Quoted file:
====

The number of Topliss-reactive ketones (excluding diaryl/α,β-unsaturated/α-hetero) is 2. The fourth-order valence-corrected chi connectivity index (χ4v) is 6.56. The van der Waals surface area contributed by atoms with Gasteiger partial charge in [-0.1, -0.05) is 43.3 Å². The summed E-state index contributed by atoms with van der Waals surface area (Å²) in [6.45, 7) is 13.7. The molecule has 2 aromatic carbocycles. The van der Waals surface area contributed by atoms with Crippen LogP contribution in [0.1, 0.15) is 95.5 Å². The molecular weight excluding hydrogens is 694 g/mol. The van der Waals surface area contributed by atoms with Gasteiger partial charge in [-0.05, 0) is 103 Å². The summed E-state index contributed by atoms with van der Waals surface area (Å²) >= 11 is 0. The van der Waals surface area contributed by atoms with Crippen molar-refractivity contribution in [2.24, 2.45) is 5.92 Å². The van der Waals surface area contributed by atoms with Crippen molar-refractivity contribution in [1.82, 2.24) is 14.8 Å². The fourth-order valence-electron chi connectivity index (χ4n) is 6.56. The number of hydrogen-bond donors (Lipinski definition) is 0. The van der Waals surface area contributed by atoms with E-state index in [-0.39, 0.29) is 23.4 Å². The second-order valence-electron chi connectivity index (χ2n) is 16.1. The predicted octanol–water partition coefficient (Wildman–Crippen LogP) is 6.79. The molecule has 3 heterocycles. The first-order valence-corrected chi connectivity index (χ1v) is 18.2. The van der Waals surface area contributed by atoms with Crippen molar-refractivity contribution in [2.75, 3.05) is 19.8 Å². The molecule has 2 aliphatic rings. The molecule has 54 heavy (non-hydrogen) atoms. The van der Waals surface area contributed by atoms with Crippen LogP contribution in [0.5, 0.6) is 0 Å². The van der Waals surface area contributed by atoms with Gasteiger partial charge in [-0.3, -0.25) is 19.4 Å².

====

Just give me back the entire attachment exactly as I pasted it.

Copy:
The number of Topliss-reactive ketones (excluding diaryl/α,β-unsaturated/α-hetero) is 2. The fourth-order valence-corrected chi connectivity index (χ4v) is 6.56. The van der Waals surface area contributed by atoms with Gasteiger partial charge in [-0.1, -0.05) is 43.3 Å². The summed E-state index contributed by atoms with van der Waals surface area (Å²) in [6.45, 7) is 13.7. The molecule has 2 aromatic carbocycles. The van der Waals surface area contributed by atoms with Crippen LogP contribution in [0.1, 0.15) is 95.5 Å². The molecular weight excluding hydrogens is 694 g/mol. The van der Waals surface area contributed by atoms with Gasteiger partial charge in [-0.05, 0) is 103 Å². The summed E-state index contributed by atoms with van der Waals surface area (Å²) >= 11 is 0. The van der Waals surface area contributed by atoms with Crippen molar-refractivity contribution in [2.24, 2.45) is 5.92 Å². The van der Waals surface area contributed by atoms with Crippen molar-refractivity contribution in [1.82, 2.24) is 14.8 Å². The fourth-order valence-electron chi connectivity index (χ4n) is 6.56. The number of hydrogen-bond donors (Lipinski definition) is 0. The van der Waals surface area contributed by atoms with E-state index in [-0.39, 0.29) is 23.4 Å². The second-order valence-electron chi connectivity index (χ2n) is 16.1. The predicted octanol–water partition coefficient (Wildman–Crippen LogP) is 6.79. The molecule has 3 heterocycles. The first-order valence-corrected chi connectivity index (χ1v) is 18.2. The van der Waals surface area contributed by atoms with Crippen molar-refractivity contribution in [2.75, 3.05) is 19.8 Å². The molecule has 2 aliphatic rings. The molecule has 54 heavy (non-hydrogen) atoms. The van der Waals surface area contributed by atoms with Crippen LogP contribution in [0.5, 0.6) is 0 Å². The van der Waals surface area contributed by atoms with Gasteiger partial charge in [-0.3, -0.25) is 19.4 Å².